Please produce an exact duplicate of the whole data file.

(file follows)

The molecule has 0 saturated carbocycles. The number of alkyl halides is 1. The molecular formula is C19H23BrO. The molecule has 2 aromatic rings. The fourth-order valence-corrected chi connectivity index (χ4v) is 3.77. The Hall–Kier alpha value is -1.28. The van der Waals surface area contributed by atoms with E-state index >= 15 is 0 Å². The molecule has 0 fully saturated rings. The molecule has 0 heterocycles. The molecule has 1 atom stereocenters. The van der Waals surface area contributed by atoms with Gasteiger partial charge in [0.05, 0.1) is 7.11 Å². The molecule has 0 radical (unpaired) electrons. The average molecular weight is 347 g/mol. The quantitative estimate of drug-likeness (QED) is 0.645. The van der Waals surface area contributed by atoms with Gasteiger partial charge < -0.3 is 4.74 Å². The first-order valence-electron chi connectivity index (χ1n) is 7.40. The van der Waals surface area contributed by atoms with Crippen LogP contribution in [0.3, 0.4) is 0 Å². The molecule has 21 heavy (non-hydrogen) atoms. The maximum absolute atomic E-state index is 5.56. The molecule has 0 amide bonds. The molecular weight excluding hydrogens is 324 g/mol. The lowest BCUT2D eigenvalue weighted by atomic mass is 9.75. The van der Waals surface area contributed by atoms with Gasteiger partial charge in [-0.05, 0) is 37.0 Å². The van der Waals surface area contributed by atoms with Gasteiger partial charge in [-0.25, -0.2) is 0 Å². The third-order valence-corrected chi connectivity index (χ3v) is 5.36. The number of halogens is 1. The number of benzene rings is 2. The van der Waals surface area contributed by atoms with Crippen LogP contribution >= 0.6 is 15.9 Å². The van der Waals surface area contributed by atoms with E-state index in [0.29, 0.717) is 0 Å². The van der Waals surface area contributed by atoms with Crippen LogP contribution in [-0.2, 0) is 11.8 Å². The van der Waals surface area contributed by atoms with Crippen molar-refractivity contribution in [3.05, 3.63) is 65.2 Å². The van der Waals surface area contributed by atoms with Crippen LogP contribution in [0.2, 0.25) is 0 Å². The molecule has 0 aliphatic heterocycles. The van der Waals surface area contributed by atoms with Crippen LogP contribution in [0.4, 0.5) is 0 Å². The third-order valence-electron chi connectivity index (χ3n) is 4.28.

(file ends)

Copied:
The molecule has 0 saturated carbocycles. The number of alkyl halides is 1. The molecular formula is C19H23BrO. The molecule has 2 aromatic rings. The fourth-order valence-corrected chi connectivity index (χ4v) is 3.77. The Hall–Kier alpha value is -1.28. The van der Waals surface area contributed by atoms with E-state index >= 15 is 0 Å². The molecule has 0 fully saturated rings. The molecule has 0 heterocycles. The molecule has 1 atom stereocenters. The van der Waals surface area contributed by atoms with Gasteiger partial charge in [0.05, 0.1) is 7.11 Å². The molecule has 0 radical (unpaired) electrons. The average molecular weight is 347 g/mol. The quantitative estimate of drug-likeness (QED) is 0.645. The van der Waals surface area contributed by atoms with Gasteiger partial charge < -0.3 is 4.74 Å². The first-order valence-electron chi connectivity index (χ1n) is 7.40. The van der Waals surface area contributed by atoms with Crippen LogP contribution in [0.3, 0.4) is 0 Å². The molecule has 21 heavy (non-hydrogen) atoms. The maximum absolute atomic E-state index is 5.56. The molecule has 0 amide bonds. The molecular weight excluding hydrogens is 324 g/mol. The lowest BCUT2D eigenvalue weighted by atomic mass is 9.75. The van der Waals surface area contributed by atoms with Gasteiger partial charge in [-0.05, 0) is 37.0 Å². The van der Waals surface area contributed by atoms with Gasteiger partial charge in [-0.25, -0.2) is 0 Å². The third-order valence-corrected chi connectivity index (χ3v) is 5.36. The number of halogens is 1. The number of benzene rings is 2. The van der Waals surface area contributed by atoms with Crippen LogP contribution >= 0.6 is 15.9 Å². The van der Waals surface area contributed by atoms with E-state index in [0.29, 0.717) is 0 Å². The van der Waals surface area contributed by atoms with Crippen LogP contribution in [-0.2, 0) is 11.8 Å². The van der Waals surface area contributed by atoms with Crippen molar-refractivity contribution in [3.05, 3.63) is 65.2 Å². The van der Waals surface area contributed by atoms with Crippen LogP contribution in [0.2, 0.25) is 0 Å². The molecule has 0 aliphatic heterocycles. The van der Waals surface area contributed by atoms with Crippen LogP contribution in [0.4, 0.5) is 0 Å². The third-order valence-electron chi connectivity index (χ3n) is 4.28.